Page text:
REFORMING SOCIAL SECURITY
JANUARY 13, 1997
Last week a bipartisan commission offered three alternatives for redesigning the Social Security system so it will be able to cover the retirement needs of Baby Boomers. The plans were quite different, but they had one dramatic new element in common. All three anticipated investing some Social Security reserves in the stock market. Margaret Warner leads a debate on the merits of that idea following this background report by Paul Solman of WGBH Boston.
A RealAudio version of this NewsHour segment is available.
January 13, 1997
Margaret Warner leads a discussion of the potential ways to fix Social Security.
July 16, 1996
Ross Perot describes the Social Security issue as he sees it in a NewsMaker interview.
PAUL SOLMAN: Social Security, the Depression era social insurance program, needs to be brought up to date. For six decades current workers have supported current retirees in what's been called a pay-as-you-go system where each year Social Security taxes are used to pay for that same year's benefits. Since the number of workers has always significantly exceeded the number of people collecting checks, there had never been much of a hitch. But with increasing life expectancy and the post war baby boom came an inevitable problem. Susan Dentzer of U.S. News & World Report has been following the ins and outs of Social Security for the 20 years she's been doing reporting on economics.
SUSAN DENTZER, U.S. News & World Report: The demographics don't work in favor of the program anymore. We've got too many retirees being supported by too skilled workers. And those retirees are living a very, very long time.
PAUL SOLMAN: And much longer than the program ever anticipated.
SUSAN DENTZER: Yes. In fact, people are living well beyond what the program initially anticipated when it was set up in the 30's. The average couple retiring today will collect Social Security benefits for 25 years. That's well beyond what anybody ever expected. And that's just the average.
PAUL SOLMAN: As a result of these trends, in the 1980s Social Security taxes were raised to provide for retiring boomers. The government began taking in and earmarking more money for Social Security than it was paying out. The difference was invested in very safe U.S. government bonds paying a very modest rate of interest. But the tax increase of the 80's wasn't enough to solve the problem. So in 1994, Health & Human Services Sec. Donna Shalala appointed a 13-member council to study Social Security yet again.
GERALD SHEA, Social Security Council Member: (last week) What we are raising in this report are both some traditional measures and some untraditional measures, and in regards to the untraditional measures, frankly, we say we really think this is the basis for further exploration and study.
PAUL SOLMAN: In fact, the AFL-CIO's Gerald Shea was speaking for only one of the report's three separate approaches, each being pushed by a different group within the council. All agreed that Social Security needs fixing. All seemed to agree that we should be putting some portion of the Social Security taxes into investments other than U.S. bonds to make the pot grow faster. But when it came to specifics on investing, the groups differed strongly. Group one put forth the maintenance benefit plan--its new wrinkle, studying whether to invest 40 percent of Social Security taxes in a broad pool of stocks, a sort of mega index fund, an investment board appointed by the President would run it.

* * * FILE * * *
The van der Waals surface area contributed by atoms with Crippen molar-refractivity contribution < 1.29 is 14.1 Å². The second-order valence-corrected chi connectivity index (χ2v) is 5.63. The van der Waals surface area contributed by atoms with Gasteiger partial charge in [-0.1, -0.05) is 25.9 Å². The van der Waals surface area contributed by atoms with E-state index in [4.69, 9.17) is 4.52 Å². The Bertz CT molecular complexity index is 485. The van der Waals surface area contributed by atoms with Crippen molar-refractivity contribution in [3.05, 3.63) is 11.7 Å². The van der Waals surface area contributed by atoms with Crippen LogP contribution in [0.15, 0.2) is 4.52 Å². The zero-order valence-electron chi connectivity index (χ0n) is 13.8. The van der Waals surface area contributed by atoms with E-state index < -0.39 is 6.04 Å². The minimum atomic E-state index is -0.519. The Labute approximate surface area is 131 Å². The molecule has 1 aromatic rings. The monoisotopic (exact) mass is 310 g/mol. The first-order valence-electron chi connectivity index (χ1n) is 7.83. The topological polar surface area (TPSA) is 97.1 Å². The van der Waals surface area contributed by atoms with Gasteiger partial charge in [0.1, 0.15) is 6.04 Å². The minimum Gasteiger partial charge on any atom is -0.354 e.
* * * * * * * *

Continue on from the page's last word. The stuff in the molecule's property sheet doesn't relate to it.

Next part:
SUSAN DENTZER: Well, actually, this is an idea that has been kicking around since the origins of the program. And the arguments have always been the same. We don't want the government controlling such a large portion of the stock markets that, in fact, the government could somehow have undue influence over private companies. The up side of the maintenance of benefits plan is really that it represents the least shift from the current program of the three proposals. In fact, it would pretty much preserve Social Security as we've known it, as a social insurance program, intact.
PAUL SOLMAN: Group two of the council proposed to create Individual Retirement Accounts, with a new 1.6 percent hike in the payroll tax. The federal government would hold those accounts, giving individuals limited choices on how to invest them.
SUSAN DENTZER: The up side of the plan is that, in fact, it might increase overall national retirement savings. And we do have a sense, a perception that we're not doing enough to save for our own retirement. This, in fact, would represent the government telling you you had to save more, and therefore, you'd have to do it. The down side of that proposal is, in fact, that it would amount to a payroll tax hike.
PAUL SOLMAN: Finally, a third group of council members put forth the private sector approach. It would create personal savings accounts called PSA's, which individual workers would invest and hold themselves. About half the payroll tax would go into the PSA's, while the other half would go into the Social Security Trust Fund and generate a monthly check. That check would be about $415 a month, compared to today's $720, leaving it up to retirees to win big in the stock market to match or hopefully exceed current benefits.
SUSAN DENTZER: The up side of the personal savings account plan is again that it would potentially increase overall national retirement savings and probably also boost the economy in a long-term sense. The down side is that we would be undergoing a very dramatic restructuring of the Social Security system. It's not clear what the results would be.
PAUL SOLMAN: If any of these plans make it into law, the stock market will play a new role in Social Security's future.
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